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SOCY 4017: Animals and Society: Get Started

This is a guide for Professor Leslie Irvine's SOCY4017 class.


Here is a link to a poll we will be doing in class: 

Search Strategy

Do background research:  You may not be able to use Wikipedia, newspapers, magazines, etc in your paper, but they can help you find out what the conversations look like. They can tell you the arguments being made on your topic and how people talk about your topic. Background research will also help you to find good search terms. 

Think before you search. Research is fundamentally a thought process. It may seem silly but writing your thoughts down before you start can make searching easier. No matter which search tool you use (databases, Google, etc.), it always helps to have a search strategy. A little planning at the beginning of your research process will save time. 

Some questions to think about before you start.

Who Cares? Who is going to be writing about your topic and why? 

Where are you going to find the information? There are a lot of different places to find information. Often the best place to look is the library, but not always.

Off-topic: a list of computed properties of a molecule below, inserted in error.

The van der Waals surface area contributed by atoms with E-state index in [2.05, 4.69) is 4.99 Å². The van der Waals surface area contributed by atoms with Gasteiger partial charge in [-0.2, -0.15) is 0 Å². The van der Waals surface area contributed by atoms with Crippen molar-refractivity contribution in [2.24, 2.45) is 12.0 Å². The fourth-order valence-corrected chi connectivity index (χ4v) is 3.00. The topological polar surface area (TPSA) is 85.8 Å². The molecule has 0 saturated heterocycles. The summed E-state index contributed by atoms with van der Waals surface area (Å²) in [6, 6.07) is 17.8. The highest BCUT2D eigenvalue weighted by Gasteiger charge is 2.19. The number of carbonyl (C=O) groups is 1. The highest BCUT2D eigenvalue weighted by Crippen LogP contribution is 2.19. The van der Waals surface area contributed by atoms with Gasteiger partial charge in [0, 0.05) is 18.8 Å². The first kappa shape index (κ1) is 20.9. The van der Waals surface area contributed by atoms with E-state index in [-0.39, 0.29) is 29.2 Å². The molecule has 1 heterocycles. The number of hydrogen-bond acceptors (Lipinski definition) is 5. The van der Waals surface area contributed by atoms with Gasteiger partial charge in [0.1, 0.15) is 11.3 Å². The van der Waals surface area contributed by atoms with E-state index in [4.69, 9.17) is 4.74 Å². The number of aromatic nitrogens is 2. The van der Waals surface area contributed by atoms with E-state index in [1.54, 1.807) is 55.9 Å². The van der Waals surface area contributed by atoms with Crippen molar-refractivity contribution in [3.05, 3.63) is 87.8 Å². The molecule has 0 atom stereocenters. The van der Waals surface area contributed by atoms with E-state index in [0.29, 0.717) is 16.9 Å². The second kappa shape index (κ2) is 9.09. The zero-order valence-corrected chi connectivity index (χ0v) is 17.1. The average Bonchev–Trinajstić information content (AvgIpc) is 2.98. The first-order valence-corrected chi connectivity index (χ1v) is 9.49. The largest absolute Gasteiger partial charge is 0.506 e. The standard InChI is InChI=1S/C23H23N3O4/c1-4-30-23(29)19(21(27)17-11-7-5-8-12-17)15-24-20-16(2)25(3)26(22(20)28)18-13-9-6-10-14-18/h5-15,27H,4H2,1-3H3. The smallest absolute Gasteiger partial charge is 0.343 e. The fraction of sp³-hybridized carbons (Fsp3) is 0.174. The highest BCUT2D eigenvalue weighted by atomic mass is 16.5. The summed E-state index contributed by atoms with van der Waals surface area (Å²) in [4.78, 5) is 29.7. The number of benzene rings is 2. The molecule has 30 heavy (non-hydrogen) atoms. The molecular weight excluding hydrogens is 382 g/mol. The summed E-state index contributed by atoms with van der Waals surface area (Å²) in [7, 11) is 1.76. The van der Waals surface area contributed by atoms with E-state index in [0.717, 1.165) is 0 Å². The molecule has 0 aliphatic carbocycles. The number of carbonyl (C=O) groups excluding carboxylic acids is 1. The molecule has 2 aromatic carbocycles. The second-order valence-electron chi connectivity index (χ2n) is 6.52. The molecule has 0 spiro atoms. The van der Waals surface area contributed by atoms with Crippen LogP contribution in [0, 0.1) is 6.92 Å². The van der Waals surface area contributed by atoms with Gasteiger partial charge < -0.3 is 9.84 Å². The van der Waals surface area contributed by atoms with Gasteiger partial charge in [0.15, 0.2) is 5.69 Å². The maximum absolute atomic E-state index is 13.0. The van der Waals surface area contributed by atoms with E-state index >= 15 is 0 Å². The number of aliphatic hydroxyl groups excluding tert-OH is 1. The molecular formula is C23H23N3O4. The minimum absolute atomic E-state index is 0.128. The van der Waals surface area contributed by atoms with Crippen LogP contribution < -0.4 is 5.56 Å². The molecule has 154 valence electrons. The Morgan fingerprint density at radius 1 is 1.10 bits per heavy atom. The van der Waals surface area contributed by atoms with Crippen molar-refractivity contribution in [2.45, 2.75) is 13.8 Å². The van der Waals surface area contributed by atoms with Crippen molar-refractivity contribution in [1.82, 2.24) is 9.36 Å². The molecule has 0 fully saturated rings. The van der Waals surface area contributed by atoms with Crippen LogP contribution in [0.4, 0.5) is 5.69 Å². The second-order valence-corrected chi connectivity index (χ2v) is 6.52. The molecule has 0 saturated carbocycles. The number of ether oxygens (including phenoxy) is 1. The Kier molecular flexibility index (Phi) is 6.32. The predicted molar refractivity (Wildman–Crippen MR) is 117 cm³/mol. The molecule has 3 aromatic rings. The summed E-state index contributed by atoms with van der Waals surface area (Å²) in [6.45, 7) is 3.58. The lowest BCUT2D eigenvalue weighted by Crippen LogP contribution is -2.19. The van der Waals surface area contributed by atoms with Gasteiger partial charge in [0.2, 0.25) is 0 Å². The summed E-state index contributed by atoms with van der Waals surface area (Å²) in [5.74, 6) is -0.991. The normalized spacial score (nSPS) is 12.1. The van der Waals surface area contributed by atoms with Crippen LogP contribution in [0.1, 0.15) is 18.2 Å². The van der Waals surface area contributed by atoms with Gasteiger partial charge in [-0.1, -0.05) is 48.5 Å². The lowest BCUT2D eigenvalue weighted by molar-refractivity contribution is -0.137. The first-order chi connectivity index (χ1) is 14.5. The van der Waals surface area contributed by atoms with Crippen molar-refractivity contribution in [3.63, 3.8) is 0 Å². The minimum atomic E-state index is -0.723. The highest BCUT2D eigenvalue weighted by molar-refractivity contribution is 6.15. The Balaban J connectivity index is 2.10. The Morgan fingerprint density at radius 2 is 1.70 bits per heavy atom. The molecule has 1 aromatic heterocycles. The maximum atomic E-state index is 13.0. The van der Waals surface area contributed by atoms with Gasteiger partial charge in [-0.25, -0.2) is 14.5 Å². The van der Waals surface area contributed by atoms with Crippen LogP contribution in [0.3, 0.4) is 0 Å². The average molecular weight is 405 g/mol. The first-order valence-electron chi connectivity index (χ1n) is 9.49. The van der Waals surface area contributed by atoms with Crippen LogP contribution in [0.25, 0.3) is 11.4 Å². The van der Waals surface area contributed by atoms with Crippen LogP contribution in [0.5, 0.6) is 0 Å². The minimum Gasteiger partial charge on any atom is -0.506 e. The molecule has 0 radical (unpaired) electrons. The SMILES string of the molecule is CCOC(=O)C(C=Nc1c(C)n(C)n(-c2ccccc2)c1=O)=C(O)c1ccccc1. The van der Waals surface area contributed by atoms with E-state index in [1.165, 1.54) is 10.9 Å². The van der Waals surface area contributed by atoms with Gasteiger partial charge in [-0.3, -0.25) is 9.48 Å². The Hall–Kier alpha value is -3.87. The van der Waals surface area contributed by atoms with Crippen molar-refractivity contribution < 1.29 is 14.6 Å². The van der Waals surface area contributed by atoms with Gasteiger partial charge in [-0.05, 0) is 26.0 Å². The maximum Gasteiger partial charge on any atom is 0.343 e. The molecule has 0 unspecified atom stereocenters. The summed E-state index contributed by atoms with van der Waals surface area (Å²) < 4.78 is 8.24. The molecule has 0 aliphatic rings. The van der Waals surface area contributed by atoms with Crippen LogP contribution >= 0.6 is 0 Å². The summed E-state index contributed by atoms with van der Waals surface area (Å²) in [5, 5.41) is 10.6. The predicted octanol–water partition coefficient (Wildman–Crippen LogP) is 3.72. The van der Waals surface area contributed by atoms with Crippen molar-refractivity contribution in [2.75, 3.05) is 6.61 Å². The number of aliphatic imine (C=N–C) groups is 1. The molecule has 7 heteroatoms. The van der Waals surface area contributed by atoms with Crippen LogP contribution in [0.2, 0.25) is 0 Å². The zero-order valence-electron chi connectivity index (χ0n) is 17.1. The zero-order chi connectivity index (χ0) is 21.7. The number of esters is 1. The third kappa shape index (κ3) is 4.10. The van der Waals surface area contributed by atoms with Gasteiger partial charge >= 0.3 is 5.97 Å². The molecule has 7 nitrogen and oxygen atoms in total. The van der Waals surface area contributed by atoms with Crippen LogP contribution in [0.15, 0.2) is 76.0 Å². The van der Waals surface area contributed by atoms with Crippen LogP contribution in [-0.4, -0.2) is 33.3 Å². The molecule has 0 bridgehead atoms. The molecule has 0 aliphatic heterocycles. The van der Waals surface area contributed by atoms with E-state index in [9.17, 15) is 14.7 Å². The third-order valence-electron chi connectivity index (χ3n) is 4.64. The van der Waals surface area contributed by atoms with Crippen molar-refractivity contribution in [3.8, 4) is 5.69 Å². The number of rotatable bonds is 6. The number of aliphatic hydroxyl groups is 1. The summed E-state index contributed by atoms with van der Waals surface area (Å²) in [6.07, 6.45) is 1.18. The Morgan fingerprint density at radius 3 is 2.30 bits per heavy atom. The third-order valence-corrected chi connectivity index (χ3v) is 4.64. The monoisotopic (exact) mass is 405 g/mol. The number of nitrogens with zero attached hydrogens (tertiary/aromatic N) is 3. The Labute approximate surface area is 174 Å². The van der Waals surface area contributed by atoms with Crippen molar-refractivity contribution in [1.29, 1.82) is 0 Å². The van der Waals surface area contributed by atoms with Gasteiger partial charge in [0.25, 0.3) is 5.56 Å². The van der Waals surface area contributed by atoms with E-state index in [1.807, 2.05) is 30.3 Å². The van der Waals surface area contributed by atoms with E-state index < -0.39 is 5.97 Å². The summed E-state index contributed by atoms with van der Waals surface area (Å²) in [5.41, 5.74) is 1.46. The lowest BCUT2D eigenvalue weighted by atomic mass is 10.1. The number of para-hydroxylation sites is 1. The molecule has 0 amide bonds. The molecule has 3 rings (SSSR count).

Who is left out? Who's voice is missing? Is there a way you can bring these voices into your work? Not all who are involved have a voice, or there voice may be not be heard. 

Search Terms: Think of alternative terms, how do scholars think? Here are a few examples that can help you think of more search terms.

  • wildlife
    • synonyms/alternatives = nature, native plants, native animals
    • broader = environment, natural world, animals, etc.
    • narrower = types of wildlife: deer, coyotes, etc.
  • pets
    • synonyms/alternatives = domestic animal, tame animal
    • broader = animals
    • narrower = types of pets: dogs, cats, fish, etc. 

Here are is a worksheet that can help you develop you search terms:

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Allan Van Hoye